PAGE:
Privileged Ports Evil Zope ZEO (also 8080) (8100) Evil Dude Your Server (2032) DO (1001) NE H .1 + . 4 + .5 (2536) PLEASE FORGET #1 PLEASE STAS (2036) PLEASE FORG (30 10) ) NEXT DO :5 <- quot;'?quot;:1~' PLEA SE DO (1020 2~'#65535$#0'quot;' #65535$#0'quot;$quot;: DO .5 <- '?. DO .2 <- #0 DO .5 <- '?quot; ~'#0$#65535'quot;$quot;'? DO . 3 <- #2 1~'#0$#65535'quot;$quot;: quot;: 5'$#32768quot;~quot;#0$#6553 2~'#0$ quot;.5 DO .4 <- .1 #65535'quot;'~'#0$#65 DO ( 3012) NEXT DO .5 <- '?quot;'&quot;': 535'quot; DO (2034) NEXT EXT (30 11) DO (1001) N 5quot;~quot;#65535$ 2~:5'~'quot;'?quot;'?quot;:5~ : DO .5 <- .3 ET #1 (30 12) PLEASE FORG DO (1010) NEXT DO (3000) N EXT #2'~#3 #65535quot;'~'#65535$#0'quot;$#3 PLEASE DO .1 <- 1~#256quot;$ DO .3 <- 'V DO .5 <- '?quot;?. 'quot; 2768'~'#0$#65535 DO (3013) N EXT ?. DO (2035) NEXT 65535~quot;' $quot;'?quot;:5~: PLEASE DO ( DO .5 <- '?quot;'# 5quot;~quot;#65535$#65535 (2034) quot;$#1'~#3 quot;'~'#0$#65535'quot;' DO FORGET # 1$# 10'~ #21845quot;'~#1 quot;$quot;':5~:5'~#1quot;'~# (2035) DO (3013) NEXT DO (2534) NEXT 1quot;$#2'~#3 DO .5 <- quot;?'.4~ DO .5 <- .1 DO :5 <- :3 DO (2031) NEXT .2~#65

</Port Security> <Within Zope>

PluggableAuthService (PAS)

WebServerAuth a PluggableAuthService plugin

WebServerAuth a PluggableAuthService plugin Redirects to HTTPS (Challenge)

WebServerAuth a PluggableAuthService plugin Redirects to HTTPS (Challenge) Makes Zope believe the username header (Extraction, Authentication)

WebServerAuth a PluggableAuthService plugin Redirects to HTTPS (Challenge) Makes Zope believe the username header (Extraction, Authentication) Makes PAS behave (User Enumerator)

WebServerAuth a PluggableAuthService plugin

WebServerAuth a PluggableAuthService plugin <VirtualHost *:443> ServerName www.example.com # Prompt for authentication: <Location /> SSLRequireSSL AuthType Basic AuthName quot;My Funky Web Sitequot; AuthUserFile /etc/such-and-such # (etc.) Require valid-user

WebServerAuth a PluggableAuthService plugin # Put the username (stored below) into the HTTP_X_REMOTE_USER # request header. This has to be in the <Location> block for # some Apache auth modules, such as PubCookie, which don't set # REMOTE_USER until very late. RequestHeader set X_REMOTE_USER %{remoteUser}e </Location> # Do the typical VirtualHostMonster rewrite, adding an E= option # that puts the Apache-provided username into the remoteUser # variable. RewriteEngine On RewriteRule ^/(.*)$ http://127.0.0.1:81/VirtualHostBase/https/ %{SERVER_NAME}:443/VirtualHostRoot/ $1 [L,P,E=remoteUser:%{LA-U:REMOTE_USER}] </VirtualHost>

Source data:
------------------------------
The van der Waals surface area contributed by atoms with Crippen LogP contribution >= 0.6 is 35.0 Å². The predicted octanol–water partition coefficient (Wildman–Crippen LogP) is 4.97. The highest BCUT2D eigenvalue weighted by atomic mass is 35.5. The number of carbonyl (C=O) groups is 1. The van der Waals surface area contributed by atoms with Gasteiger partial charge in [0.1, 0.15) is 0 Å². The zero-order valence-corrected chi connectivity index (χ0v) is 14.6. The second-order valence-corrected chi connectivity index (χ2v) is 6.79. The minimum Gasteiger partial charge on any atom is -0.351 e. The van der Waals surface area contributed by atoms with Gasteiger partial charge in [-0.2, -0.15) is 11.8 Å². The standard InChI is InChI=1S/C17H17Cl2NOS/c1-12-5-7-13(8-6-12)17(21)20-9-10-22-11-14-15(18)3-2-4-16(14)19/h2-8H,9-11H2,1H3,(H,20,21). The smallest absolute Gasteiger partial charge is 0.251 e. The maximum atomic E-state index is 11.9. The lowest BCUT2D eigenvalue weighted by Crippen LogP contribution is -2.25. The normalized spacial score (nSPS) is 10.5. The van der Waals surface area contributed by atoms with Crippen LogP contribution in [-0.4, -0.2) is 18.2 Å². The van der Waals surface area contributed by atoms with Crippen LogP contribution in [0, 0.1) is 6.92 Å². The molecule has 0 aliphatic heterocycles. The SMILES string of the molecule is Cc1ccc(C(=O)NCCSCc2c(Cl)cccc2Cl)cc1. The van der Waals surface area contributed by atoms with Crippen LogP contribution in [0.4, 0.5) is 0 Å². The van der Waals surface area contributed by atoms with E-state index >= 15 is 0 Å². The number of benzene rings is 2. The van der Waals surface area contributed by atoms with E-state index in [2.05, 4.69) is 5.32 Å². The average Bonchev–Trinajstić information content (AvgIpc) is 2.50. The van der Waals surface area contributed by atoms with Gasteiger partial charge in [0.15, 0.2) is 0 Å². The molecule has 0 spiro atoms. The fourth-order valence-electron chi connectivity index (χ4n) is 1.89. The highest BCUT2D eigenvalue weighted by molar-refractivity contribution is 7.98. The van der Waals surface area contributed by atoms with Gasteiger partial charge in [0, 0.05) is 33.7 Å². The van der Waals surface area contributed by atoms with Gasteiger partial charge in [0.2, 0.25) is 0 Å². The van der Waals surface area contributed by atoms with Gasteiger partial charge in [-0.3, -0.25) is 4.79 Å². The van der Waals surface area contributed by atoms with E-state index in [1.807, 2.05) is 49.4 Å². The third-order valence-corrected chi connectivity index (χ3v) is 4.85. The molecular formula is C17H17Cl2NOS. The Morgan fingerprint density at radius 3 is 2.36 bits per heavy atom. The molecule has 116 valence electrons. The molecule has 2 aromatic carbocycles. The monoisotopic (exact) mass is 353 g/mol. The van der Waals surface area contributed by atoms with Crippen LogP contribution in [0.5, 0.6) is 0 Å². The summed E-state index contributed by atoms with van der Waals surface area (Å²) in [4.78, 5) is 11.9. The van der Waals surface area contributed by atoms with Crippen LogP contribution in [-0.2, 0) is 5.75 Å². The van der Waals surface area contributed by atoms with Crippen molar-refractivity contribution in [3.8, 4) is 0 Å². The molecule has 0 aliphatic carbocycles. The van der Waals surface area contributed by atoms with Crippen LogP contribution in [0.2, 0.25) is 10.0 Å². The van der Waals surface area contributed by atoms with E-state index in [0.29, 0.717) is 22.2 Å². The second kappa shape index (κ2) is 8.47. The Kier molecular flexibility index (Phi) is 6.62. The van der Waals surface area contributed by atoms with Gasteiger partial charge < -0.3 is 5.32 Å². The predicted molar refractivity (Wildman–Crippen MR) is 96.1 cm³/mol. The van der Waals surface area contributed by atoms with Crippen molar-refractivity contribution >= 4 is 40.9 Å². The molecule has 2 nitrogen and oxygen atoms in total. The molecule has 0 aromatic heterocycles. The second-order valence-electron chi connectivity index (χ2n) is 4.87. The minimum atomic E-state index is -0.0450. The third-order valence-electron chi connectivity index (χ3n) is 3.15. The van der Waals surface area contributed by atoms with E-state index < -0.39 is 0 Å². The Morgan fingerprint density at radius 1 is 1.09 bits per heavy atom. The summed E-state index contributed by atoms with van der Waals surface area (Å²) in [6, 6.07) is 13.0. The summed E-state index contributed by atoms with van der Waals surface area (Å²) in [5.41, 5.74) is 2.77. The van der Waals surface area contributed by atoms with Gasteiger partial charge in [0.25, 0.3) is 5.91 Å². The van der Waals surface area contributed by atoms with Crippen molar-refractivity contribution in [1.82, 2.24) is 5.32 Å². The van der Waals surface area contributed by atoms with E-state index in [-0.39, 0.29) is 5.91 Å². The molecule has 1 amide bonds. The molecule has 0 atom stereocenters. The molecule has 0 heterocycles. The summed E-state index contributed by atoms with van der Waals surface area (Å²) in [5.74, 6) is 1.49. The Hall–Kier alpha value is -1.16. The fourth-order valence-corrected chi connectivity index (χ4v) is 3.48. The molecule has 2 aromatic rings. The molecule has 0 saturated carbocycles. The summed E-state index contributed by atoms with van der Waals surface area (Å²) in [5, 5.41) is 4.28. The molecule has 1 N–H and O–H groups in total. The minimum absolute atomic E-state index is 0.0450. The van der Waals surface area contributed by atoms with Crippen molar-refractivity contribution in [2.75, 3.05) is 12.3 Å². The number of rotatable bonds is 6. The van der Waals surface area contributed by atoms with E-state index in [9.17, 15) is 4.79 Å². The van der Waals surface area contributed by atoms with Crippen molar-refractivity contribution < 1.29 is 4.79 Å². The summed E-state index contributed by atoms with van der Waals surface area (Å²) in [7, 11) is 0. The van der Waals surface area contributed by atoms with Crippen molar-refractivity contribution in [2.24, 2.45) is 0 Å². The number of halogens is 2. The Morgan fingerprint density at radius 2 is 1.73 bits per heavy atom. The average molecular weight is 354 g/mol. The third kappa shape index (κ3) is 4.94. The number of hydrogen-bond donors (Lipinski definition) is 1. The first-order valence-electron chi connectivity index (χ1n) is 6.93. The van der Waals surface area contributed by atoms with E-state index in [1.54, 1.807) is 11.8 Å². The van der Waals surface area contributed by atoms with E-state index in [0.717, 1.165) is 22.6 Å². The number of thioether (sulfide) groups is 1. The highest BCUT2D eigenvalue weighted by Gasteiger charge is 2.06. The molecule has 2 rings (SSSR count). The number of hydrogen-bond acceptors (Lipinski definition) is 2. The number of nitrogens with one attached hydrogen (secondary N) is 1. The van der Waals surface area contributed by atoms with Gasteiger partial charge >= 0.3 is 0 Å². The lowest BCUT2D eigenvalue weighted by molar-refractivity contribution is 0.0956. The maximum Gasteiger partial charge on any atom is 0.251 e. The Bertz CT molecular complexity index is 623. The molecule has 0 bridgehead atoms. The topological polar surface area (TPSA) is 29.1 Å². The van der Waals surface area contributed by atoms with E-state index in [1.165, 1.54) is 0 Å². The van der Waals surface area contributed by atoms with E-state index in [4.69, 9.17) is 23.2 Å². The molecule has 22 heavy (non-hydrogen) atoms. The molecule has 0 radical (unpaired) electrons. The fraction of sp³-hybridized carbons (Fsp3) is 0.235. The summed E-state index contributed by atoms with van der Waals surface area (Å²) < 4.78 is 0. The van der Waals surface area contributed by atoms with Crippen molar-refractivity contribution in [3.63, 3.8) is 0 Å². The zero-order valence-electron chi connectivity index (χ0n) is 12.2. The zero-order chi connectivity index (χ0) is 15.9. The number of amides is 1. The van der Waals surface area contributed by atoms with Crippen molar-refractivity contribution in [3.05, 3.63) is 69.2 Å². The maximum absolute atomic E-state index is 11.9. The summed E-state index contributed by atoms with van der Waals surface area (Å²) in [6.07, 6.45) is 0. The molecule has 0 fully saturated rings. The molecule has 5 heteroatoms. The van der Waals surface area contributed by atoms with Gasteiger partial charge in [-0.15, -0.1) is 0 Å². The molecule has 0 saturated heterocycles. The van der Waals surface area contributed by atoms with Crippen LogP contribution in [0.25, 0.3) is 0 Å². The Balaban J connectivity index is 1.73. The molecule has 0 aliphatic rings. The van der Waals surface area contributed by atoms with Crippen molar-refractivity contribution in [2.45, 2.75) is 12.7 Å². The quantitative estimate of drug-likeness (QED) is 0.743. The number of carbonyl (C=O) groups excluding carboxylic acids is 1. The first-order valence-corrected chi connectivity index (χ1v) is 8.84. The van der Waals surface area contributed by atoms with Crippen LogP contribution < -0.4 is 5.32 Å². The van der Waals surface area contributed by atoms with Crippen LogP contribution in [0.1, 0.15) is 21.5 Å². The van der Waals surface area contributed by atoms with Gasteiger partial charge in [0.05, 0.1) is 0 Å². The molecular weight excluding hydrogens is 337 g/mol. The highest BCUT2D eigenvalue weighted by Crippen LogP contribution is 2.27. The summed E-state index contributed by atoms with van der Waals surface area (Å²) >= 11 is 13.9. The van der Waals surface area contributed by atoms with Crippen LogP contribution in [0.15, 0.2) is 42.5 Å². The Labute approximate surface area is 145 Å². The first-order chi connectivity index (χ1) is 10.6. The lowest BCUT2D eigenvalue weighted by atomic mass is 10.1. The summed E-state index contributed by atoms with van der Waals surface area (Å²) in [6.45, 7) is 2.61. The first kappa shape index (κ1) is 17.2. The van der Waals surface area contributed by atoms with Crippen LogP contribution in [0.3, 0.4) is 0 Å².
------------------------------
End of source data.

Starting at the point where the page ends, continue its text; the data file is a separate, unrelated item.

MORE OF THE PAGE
WebServerAuth a PluggableAuthService plugin <VirtualHost *:80> ... RequestHeader unset X_REMOTE_USER ... </VirtualHost>

LDAP

LDAP PloneLDAP + plone.app.ldap

LDAP PloneLDAP + plone.app.ldap Users & groups in LDAP

LDAP PloneLDAP + plone.app.ldap Users & groups in LDAP Create & delete through Plone

LDAP PloneLDAP + plone.app.ldap Users & groups in LDAP Create & delete through Plone Relax—written by Wiggy

Writing PAS Plugins

Writing PAS Plugins PAS Reference Manual http://plone.org/documentation/ manual/pas-reference-manual/ referencemanual-all-pages

Writing PAS Plugins PAS Reference Manual http://plone.org/documentation/ manual/pas-reference-manual/ referencemanual-all-pages NoGoChallenger https://svn.plone.org/svn/ collective/PASPlugins/ Products.NoGoChallenger/ trunk

Writing PAS Plugins PAS Reference PASPlugins folder Manual https://svn.plone.org/svn/ http://plone.org/documentation/ collective/PASPlugins manual/pas-reference-manual/ referencemanual-all-pages NoGoChallenger https://svn.plone.org/svn/ collective/PASPlugins/ Products.NoGoChallenger/ trunk

Writing PAS Plugins PAS Reference PASPlugins folder Manual https://svn.plone.org/svn/ http://plone.org/documentation/ collective/PASPlugins manual/pas-reference-manual/ referencemanual-all-pages Plugin interfaces PluggableAuthService/interfaces/ NoGoChallenger plugins.py https://svn.plone.org/svn/ collective/PASPlugins/ Products.NoGoChallenger/ trunk

Writing PAS Plugins PAS Reference PASPlugins folder Manual https://svn.plone.org/svn/ http://plone.org/documentation/ collective/PASPlugins manual/pas-reference-manual/ referencemanual-all-pages Plugin interfaces PluggableAuthService/interfaces/ NoGoChallenger plugins.py https://svn.plone.org/svn/ collective/PASPlugins/ Paster template Products.NoGoChallenger/ trunk paster create -t plone_pas

Questions? Steve McMahon Erik Rose Steve@dcn.org ErikRose@psu.edu Image Credits • Reactor defense in depth: • Sendmail and Postfix architecture diagrams: http://www.nea.fr/html/brief/images/br-8-1.gif The Postfix mail server as a secure programming example, Wietse Venema • Gate: Nuclear Power Plant Dungeness - Corey IBM T.J. Watson Research Center Holms 2008, CC Attribution • The Scream: Edvard Munk • Locks on door: Kansir, flikr, CC attribution license • Shrug: spamily, flikr, CC by A • What me worry? Rev. Voodoo, flikr, CC • Zope Pope photo: MrTopf Attribution, NC • PB&J photo: Northern Miniatures • BSD Daemon: Created by Poul-Henning • Other photos: Wikimedia Commons Kamp • INTERCAL Numerical I/O lib: Brian Raiter • No Right Turn: greefus groinks' photostream, CC Attribution • Crown jewels of Denmark: King Christian IV

References • Slides: svn checkout https:// weblion.psu.edu/svn/weblion/users/ewr119/ ploneSecurityPresentation/Big,%20Bad %20Internet.key • https://weblion.psu.edu/wiki/SecureZope

WebServerAuth Advantages over apachepas + AutoMemberMaker Redirects to HTTPS No user clutter Member and Authenticated roles are distinct Sets up Log In link for you Better test coverage; death to doctests One product, not two